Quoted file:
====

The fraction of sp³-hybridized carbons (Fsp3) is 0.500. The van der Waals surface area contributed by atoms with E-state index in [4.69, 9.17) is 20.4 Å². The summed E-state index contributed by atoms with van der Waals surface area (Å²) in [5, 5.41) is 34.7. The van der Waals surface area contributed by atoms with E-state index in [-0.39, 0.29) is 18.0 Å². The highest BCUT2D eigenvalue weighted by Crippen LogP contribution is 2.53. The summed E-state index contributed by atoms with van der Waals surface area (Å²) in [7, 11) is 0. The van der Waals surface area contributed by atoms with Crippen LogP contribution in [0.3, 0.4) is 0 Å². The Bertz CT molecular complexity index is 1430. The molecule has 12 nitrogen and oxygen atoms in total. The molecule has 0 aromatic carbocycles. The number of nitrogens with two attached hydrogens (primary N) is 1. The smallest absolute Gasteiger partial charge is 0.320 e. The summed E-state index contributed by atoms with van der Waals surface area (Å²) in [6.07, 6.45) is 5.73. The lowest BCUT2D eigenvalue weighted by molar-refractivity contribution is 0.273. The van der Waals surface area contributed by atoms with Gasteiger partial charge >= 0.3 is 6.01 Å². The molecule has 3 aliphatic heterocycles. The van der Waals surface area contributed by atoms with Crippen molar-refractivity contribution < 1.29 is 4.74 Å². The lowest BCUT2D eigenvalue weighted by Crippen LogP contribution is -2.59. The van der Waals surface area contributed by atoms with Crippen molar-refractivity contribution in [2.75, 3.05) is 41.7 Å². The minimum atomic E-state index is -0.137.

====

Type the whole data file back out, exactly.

The fraction of sp³-hybridized carbons (Fsp3) is 0.500. The van der Waals surface area contributed by atoms with E-state index in [4.69, 9.17) is 20.4 Å². The summed E-state index contributed by atoms with van der Waals surface area (Å²) in [5, 5.41) is 34.7. The van der Waals surface area contributed by atoms with E-state index in [-0.39, 0.29) is 18.0 Å². The highest BCUT2D eigenvalue weighted by Crippen LogP contribution is 2.53. The summed E-state index contributed by atoms with van der Waals surface area (Å²) in [7, 11) is 0. The van der Waals surface area contributed by atoms with Crippen LogP contribution in [0.3, 0.4) is 0 Å². The Bertz CT molecular complexity index is 1430. The molecule has 12 nitrogen and oxygen atoms in total. The molecule has 0 aromatic carbocycles. The number of nitrogens with two attached hydrogens (primary N) is 1. The smallest absolute Gasteiger partial charge is 0.320 e. The summed E-state index contributed by atoms with van der Waals surface area (Å²) in [6.07, 6.45) is 5.73. The lowest BCUT2D eigenvalue weighted by molar-refractivity contribution is 0.273. The van der Waals surface area contributed by atoms with Gasteiger partial charge >= 0.3 is 6.01 Å². The molecule has 3 aliphatic heterocycles. The van der Waals surface area contributed by atoms with Crippen molar-refractivity contribution < 1.29 is 4.74 Å². The lowest BCUT2D eigenvalue weighted by Crippen LogP contribution is -2.59. The van der Waals surface area contributed by atoms with Crippen molar-refractivity contribution in [2.75, 3.05) is 41.7 Å². The minimum atomic E-state index is -0.137.